Citroën World Rally Team

The Citroën Total World Rally Team was the Citroën factory backed entry into the World Rally Championship, run by Citroën Racing.

Citroën Racing
Full nameCitroën Total World Rally Team
BaseFrance Versailles, France
Team principal(s)Pierre Budar
ChassisCitroën DS3 WRC
Citroën C3 WRC
TyresMichelin
World Rally Championship career
Debut1998
Last season2019
Constructors' Championships8 (20032005, 20082012)
Drivers' Championships9 (20042012)
Rally wins102

HistoryEdit

1990–1998 seasonsEdit

The Citroën ZX Rally raid won the Rally raid Constructors' Championship in 1993, 1994, 1995, 1996, and 1997 with Pierre Lartigue and Ari Vatanen.

Citroën also won the Dakar Rally in 1991, 1994, 1995, and 1996. In addition, Citroën won the Pharaons Rally in 1991, the Tunisia rally in 1992 and the Paris-Moscow-Beijing Rally, also in 1992

1998–2000 seasonsEdit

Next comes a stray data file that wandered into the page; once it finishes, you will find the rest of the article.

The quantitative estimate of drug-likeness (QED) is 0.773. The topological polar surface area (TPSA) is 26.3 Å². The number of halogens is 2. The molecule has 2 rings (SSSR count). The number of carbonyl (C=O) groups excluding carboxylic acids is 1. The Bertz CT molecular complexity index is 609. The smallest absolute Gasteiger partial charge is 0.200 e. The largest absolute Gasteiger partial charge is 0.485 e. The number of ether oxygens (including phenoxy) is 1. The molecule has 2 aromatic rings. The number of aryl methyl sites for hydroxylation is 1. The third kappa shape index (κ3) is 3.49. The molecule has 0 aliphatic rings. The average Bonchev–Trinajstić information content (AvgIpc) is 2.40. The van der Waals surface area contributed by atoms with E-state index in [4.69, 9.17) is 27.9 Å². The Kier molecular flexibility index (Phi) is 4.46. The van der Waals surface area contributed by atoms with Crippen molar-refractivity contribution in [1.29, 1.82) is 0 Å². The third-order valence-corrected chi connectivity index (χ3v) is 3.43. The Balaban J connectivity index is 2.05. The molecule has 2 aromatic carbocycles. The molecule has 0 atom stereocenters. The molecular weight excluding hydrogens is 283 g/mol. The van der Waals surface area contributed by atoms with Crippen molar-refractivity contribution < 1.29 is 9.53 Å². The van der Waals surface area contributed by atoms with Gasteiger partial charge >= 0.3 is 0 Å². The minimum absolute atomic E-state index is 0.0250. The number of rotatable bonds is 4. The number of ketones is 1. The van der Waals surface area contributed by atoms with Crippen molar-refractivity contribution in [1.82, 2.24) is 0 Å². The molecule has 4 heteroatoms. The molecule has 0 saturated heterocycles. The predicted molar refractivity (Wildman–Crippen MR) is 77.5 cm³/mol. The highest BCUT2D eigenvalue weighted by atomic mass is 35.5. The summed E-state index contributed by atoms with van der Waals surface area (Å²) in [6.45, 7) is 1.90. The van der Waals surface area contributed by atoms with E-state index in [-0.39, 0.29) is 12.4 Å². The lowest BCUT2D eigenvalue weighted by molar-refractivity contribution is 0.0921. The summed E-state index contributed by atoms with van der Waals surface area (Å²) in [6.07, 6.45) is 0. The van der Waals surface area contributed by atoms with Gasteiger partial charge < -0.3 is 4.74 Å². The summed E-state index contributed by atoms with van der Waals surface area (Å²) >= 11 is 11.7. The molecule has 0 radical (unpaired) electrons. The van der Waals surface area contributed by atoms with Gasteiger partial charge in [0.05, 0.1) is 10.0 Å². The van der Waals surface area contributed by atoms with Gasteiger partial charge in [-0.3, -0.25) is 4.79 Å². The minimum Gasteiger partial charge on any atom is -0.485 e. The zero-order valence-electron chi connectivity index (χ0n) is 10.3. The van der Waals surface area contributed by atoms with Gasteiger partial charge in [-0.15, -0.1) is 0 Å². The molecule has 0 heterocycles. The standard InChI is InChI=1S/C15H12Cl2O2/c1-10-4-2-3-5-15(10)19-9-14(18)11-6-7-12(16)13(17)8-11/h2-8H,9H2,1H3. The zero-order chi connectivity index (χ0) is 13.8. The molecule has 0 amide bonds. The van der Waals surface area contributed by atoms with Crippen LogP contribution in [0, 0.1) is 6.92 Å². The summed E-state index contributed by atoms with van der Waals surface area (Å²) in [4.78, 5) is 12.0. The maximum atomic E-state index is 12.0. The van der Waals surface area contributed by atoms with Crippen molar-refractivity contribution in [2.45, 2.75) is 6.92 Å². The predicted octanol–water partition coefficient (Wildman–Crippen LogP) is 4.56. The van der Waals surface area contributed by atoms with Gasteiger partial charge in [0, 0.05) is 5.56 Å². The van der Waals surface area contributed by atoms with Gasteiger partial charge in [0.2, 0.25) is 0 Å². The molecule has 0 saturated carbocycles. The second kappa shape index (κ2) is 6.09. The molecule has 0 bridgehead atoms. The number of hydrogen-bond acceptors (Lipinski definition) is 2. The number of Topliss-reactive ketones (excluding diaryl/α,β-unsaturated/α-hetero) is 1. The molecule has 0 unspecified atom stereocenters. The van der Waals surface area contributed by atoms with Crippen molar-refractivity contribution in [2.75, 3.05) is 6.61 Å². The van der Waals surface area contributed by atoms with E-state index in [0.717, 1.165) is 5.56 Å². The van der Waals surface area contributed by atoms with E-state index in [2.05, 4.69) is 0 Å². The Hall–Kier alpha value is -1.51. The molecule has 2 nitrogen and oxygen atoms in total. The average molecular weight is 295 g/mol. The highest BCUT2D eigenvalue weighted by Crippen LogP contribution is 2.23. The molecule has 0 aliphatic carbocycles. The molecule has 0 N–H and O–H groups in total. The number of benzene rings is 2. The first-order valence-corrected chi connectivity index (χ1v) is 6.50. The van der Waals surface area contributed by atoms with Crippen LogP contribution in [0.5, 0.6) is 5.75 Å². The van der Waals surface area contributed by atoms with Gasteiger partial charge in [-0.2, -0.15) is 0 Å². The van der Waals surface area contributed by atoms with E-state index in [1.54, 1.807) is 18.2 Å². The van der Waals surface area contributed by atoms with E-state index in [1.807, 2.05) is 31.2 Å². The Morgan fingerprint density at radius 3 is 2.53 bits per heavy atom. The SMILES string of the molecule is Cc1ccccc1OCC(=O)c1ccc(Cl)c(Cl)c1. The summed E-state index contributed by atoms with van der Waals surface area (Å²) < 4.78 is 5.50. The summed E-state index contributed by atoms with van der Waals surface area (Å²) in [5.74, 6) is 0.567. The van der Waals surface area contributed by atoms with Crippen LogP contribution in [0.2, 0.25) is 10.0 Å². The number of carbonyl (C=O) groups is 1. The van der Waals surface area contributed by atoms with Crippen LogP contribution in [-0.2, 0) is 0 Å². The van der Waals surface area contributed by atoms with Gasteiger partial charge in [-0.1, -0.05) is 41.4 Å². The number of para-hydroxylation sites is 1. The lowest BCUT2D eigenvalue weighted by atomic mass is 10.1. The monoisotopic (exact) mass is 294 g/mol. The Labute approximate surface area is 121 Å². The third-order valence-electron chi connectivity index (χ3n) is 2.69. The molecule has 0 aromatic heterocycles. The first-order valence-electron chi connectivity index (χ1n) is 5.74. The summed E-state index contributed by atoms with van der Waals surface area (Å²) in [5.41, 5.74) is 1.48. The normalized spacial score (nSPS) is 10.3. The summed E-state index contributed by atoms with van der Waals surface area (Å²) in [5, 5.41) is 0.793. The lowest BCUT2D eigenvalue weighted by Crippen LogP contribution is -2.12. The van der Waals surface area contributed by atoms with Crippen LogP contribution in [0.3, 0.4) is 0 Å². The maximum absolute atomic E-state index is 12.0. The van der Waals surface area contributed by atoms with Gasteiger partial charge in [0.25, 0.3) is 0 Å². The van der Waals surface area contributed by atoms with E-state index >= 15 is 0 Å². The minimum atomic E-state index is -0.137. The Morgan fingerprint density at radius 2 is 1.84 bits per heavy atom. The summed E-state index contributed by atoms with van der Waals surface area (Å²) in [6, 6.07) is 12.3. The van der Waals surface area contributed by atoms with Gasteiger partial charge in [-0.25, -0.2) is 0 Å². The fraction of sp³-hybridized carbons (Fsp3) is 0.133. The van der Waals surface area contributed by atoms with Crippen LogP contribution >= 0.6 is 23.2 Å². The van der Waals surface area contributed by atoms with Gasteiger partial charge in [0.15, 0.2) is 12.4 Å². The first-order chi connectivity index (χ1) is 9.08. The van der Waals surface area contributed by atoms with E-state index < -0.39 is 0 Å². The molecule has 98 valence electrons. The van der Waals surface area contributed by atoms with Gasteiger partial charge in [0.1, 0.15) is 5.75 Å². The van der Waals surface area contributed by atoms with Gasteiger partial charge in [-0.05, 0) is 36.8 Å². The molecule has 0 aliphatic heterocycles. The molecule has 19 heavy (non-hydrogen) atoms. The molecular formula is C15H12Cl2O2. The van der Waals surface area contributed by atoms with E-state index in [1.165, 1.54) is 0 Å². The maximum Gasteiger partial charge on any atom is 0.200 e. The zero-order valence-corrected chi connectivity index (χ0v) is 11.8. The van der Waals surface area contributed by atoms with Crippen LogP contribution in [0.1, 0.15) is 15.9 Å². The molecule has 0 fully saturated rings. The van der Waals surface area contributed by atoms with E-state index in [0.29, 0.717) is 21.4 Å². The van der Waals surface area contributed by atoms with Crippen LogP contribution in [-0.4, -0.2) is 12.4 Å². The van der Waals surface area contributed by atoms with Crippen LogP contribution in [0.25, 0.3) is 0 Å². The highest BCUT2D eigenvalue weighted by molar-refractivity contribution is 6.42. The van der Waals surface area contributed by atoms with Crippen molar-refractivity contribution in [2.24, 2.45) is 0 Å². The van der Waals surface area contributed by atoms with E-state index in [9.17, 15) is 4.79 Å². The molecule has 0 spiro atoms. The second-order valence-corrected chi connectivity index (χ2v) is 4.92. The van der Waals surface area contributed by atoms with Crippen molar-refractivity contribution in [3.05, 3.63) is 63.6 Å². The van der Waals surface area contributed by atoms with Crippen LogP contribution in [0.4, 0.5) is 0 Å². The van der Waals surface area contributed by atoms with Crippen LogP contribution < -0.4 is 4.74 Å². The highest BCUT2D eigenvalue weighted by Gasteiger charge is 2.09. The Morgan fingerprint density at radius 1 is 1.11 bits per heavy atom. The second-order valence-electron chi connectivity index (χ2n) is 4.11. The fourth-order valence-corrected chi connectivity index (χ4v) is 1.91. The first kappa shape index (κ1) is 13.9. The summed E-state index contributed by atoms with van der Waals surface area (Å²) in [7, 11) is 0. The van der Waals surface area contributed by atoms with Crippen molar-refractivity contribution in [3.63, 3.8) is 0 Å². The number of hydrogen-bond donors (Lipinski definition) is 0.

Citroën Xsara Kit car at the 1998 Rallye Cantabria

In 1998, following its withdrawal from Rally raid competition, Citroën Sport began competing in rallying with the Xsara Kit Car. Equipped with a 2L engine developing 280 hp more than 8 000 rpm, this car started competing in the French Rally Championship in 1998. At the wheel, Philippe Bugalski won drivers titles in 1998 and 1999, and Sébastien Loeb won the driver title in 2001.

In addition to the French championship, Citroën also entered the Xsara Kit Car on asphalt rounds of the World Rally Championship, Bugalski finishing fifth on the cars WRC debut on Rally Catalunya in April 1998, while Jesús Puras retired with engine problems. On Tour de Corse, Fabien Doenlen finished seventh and Patrick Magaud finished tenth. Bugalski retired with broken suspension. On Rallye Sanremo, Magaud finished 11th, Puras retired with engine problems and Bugalski crashed out.

In 1999, Bugalski and Puras were entered in Xsara Kit Cars on the three asphalt rallies again, and Bugalski won in Catalunya and Corsica, Puras finishing runner-up in Corsica.

2001 seasonEdit